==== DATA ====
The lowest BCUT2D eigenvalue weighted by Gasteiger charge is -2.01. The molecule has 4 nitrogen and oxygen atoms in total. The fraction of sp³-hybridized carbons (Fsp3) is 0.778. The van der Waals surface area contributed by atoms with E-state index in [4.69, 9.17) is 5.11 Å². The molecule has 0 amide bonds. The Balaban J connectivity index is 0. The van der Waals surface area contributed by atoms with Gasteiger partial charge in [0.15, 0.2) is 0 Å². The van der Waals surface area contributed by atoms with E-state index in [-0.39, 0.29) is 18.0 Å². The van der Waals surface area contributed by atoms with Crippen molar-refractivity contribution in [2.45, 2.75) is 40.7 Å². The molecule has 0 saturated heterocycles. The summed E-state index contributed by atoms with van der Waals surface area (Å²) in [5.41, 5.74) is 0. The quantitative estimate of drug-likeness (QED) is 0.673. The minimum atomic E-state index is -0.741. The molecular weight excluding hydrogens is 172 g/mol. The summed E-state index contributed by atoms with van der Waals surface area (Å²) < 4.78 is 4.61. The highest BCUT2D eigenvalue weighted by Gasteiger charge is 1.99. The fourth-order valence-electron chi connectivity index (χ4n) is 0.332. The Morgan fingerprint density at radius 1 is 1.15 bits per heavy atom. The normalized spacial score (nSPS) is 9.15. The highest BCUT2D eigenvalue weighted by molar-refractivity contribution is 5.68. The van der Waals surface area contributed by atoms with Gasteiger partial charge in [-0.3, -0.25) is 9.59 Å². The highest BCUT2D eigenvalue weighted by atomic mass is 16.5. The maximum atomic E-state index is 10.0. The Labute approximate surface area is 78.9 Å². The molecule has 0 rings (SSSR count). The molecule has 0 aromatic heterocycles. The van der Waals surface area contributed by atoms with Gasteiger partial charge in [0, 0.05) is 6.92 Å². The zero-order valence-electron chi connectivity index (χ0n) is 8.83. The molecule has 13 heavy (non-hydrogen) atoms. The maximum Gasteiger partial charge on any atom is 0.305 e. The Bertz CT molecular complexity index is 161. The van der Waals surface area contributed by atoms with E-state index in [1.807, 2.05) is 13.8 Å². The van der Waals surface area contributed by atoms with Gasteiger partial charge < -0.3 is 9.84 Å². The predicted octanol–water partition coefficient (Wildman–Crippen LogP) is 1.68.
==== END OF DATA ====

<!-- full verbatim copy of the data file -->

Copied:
The lowest BCUT2D eigenvalue weighted by Gasteiger charge is -2.01. The molecule has 4 nitrogen and oxygen atoms in total. The fraction of sp³-hybridized carbons (Fsp3) is 0.778. The van der Waals surface area contributed by atoms with E-state index in [4.69, 9.17) is 5.11 Å². The molecule has 0 amide bonds. The Balaban J connectivity index is 0. The van der Waals surface area contributed by atoms with Gasteiger partial charge in [0.15, 0.2) is 0 Å². The van der Waals surface area contributed by atoms with E-state index in [-0.39, 0.29) is 18.0 Å². The van der Waals surface area contributed by atoms with Crippen molar-refractivity contribution in [2.45, 2.75) is 40.7 Å². The molecule has 0 saturated heterocycles. The summed E-state index contributed by atoms with van der Waals surface area (Å²) in [5.41, 5.74) is 0. The quantitative estimate of drug-likeness (QED) is 0.673. The minimum atomic E-state index is -0.741. The molecular weight excluding hydrogens is 172 g/mol. The summed E-state index contributed by atoms with van der Waals surface area (Å²) < 4.78 is 4.61. The highest BCUT2D eigenvalue weighted by Gasteiger charge is 1.99. The fourth-order valence-electron chi connectivity index (χ4n) is 0.332. The Morgan fingerprint density at radius 1 is 1.15 bits per heavy atom. The normalized spacial score (nSPS) is 9.15. The highest BCUT2D eigenvalue weighted by molar-refractivity contribution is 5.68. The van der Waals surface area contributed by atoms with Gasteiger partial charge in [-0.3, -0.25) is 9.59 Å². The highest BCUT2D eigenvalue weighted by atomic mass is 16.5. The maximum atomic E-state index is 10.0. The Labute approximate surface area is 78.9 Å². The molecule has 0 rings (SSSR count). The molecule has 0 aromatic heterocycles. The van der Waals surface area contributed by atoms with Gasteiger partial charge in [0, 0.05) is 6.92 Å². The zero-order valence-electron chi connectivity index (χ0n) is 8.83. The molecule has 13 heavy (non-hydrogen) atoms. The maximum Gasteiger partial charge on any atom is 0.305 e. The Bertz CT molecular complexity index is 161. The van der Waals surface area contributed by atoms with E-state index in [1.807, 2.05) is 13.8 Å². The van der Waals surface area contributed by atoms with Gasteiger partial charge < -0.3 is 9.84 Å². The predicted octanol–water partition coefficient (Wildman–Crippen LogP) is 1.68.